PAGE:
Tuesday, July 30, 2013

Managing Blessings

It's been a whirlwind couple of days in my Operation Christmas Child life.  Yesterday we were blessed to have two packing parties.  In each case God answered prayer and made them "immeasurably more" than we could imagine.

By 9:30 in the morning team members Pam and Terri and I had hauled everything out of my van and were set up to pack boxes with a group of beautiful women at the Erie City Mission.  We ended up completing 74 of them.  My favorite memory was watching a woman who at first didn't seem to want to participate end up creating a well-packed box.  When I gushed over it, she beamed.  I loved seeing her face light up like that.  Two women even took church kits home with a promise to try to get their churches involved.

Mission accomplished,  we loaded the boxes and the leftovers into my van.  Terri headed to work while Pam and I grabbed a quick lunch and then drove to the storage container to stow the finished boxes and restock my minivan for the evening packing party.

A few hours later Cindy and Heather arrived at my house for the drive to Camp Judson.  What an amazing time we had there with 4th-6th grade campers and their incredible counselors and staff.  All the staff pitched in and made the evening a joy as we packed 94 boxes together.

The kids really took their time choosing just the right stuffed animal and fillers for their boxes and even wrote letters to the shoebox recipients.  We prayed over those boxes and I have no doubt that God will use them to do great things.
We topped off the evening with ice cream before we headed home.

Oh, I forgot to mention that Cindy brought with her a trunk full of stuffed animals collected over the past weeks by her sister in New York.

So this morning started with sorting those 417 stuffed animals.  In the middle of that I got a call from a manager at Dollar General and headed there to pick up some unexpected donations.  Home again, I loaded the car and took off for the storage container to stow last evening's completed boxes and the leftover items.

I stood in the small space that's left in the storage container and felt some alarm at how that space seems to have shrunk.  After I took this picture I talked to God and asked Him to do again what only He can do and give us the space we need for all the blessings He's providing....because right now I don't know how 24 cases of soap, all the crayons and pens, and 50-100 more bags of stuffed animals will fit in there.

I drove home and got ready to head to Chick-fil-A where Pam and I joined Santa Cow in welcoming children who were bringing us donations of stuffed animals.

It was so heartwarming to see the kids who struggled to give up a few precious animals finally make that hard choice.  In my experience, donating stuffed animals is a real sacrifice for most kids and it was a great learning experience.  Getting a coupon for a free kids' meal from our generous friends at Chick-fil-A helped ease their pain.  We collected 123 stuffed animals and some small toys and school supplies also.

Those bags are waiting for the sorting process to start tomorrow...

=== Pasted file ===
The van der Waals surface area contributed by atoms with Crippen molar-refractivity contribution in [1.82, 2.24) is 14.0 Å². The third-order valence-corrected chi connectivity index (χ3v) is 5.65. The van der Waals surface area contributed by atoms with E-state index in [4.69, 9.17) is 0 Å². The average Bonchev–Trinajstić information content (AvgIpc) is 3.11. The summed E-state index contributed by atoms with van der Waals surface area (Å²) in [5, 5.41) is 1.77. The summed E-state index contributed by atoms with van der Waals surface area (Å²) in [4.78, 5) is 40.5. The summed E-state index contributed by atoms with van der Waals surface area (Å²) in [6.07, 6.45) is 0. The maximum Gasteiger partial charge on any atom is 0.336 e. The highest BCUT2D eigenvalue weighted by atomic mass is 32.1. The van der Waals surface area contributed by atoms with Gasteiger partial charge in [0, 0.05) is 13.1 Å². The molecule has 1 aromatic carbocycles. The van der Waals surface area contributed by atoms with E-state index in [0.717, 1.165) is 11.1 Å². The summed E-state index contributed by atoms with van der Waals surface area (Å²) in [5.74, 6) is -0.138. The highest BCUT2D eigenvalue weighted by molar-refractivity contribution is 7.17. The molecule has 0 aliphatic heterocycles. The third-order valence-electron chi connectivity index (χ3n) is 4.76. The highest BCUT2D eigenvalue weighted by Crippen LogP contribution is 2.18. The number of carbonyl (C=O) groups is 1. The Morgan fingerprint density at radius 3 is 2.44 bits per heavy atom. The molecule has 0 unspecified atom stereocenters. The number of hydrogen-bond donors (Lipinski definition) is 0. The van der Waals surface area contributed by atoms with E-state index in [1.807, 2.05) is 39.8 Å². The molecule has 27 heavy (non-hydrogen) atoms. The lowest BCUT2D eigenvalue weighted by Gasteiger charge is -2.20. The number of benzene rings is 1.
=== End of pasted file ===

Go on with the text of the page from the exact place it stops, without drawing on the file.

When I'll return to managing our blessings.

ps--I just got an e-mail from a prospective team member tonight and set up a meeting for Thursday evening.   More blessing!

Tuesday, July 23, 2013

Retro--2007--The Gift Goes On

I love hearing and remembering stories of how God provides for our Operation Christmas Child shoeboxes all over the country and around the world.  Today's story started back in 2007 and I'll print the original tale below.

This humongous roll of wrapping paper was at least twice this size in 2007 when we first received it.  Today I spent 1.5 hours rolling paper off of it into smaller rolls.  I rolled off 30 pounds of paper and it still looked like I didn't touch it.  After all these years and all the boxes wrapped, the circumference still measures 19 inches.  This is really the "gift that keeps on giving" but here's how it started--

All Wrapped Up—2007

            A few weeks ago I was eyeballing our paper supply. Hmm—I’ll bet we’re going to run out of wrapping paper pretty soon I thought.  It looked like we had about 40 rolls left.  That sounds like a lot, but there’s not much paper on each of those rolls.  We can only wrap about 30 box lids from each one and now that we’re collecting up to 200 shoeboxes every week, I was concerned about not having enough.  I didn’t stop to pray about the need then, but I remember thinking that it could soon become a problem. 
            About a week later, I got an e-mail from Elizabeth Randolph, our church Family Ministries Director who also serves on our Operation Christmas Child team.  She wrote,

Steve Heitzenrater called the church office and left a message that he has access to a large roll of birthday wrapping paper that he would like to donate to the church.  I figured that it really doesn’t matter what type of paper we use to wrap shoeboxes, since they are not necessarily delivered at Christmas time.  So I called him today to let him know that we could use the paper.  After accepting the donation, I began getting a few more details and I hope I haven’t made a mistake!  It seems that he will need to call some men from his small group to help him unload it and carry it down the stairs.  I didn’t realize that when the message said large, it really meant large!  Sorry if I messed up on this!  I guess we could also use some of it for other things too!!

            I called Elizabeth to tell her I thought the donation of paper was a real blessing, since I had just noticed that we might be running out of it soon.  When I got to church a few days later and saw the roll sitting under the coat rack by the back door of the church I started to laugh.  The thing is three feet in diameter and I couldn’t budge it even when throwing all my weight against it.  The paper itself is perfect—a black background with all types of sports balls in fluorescent colors, but how will we ever move the roll?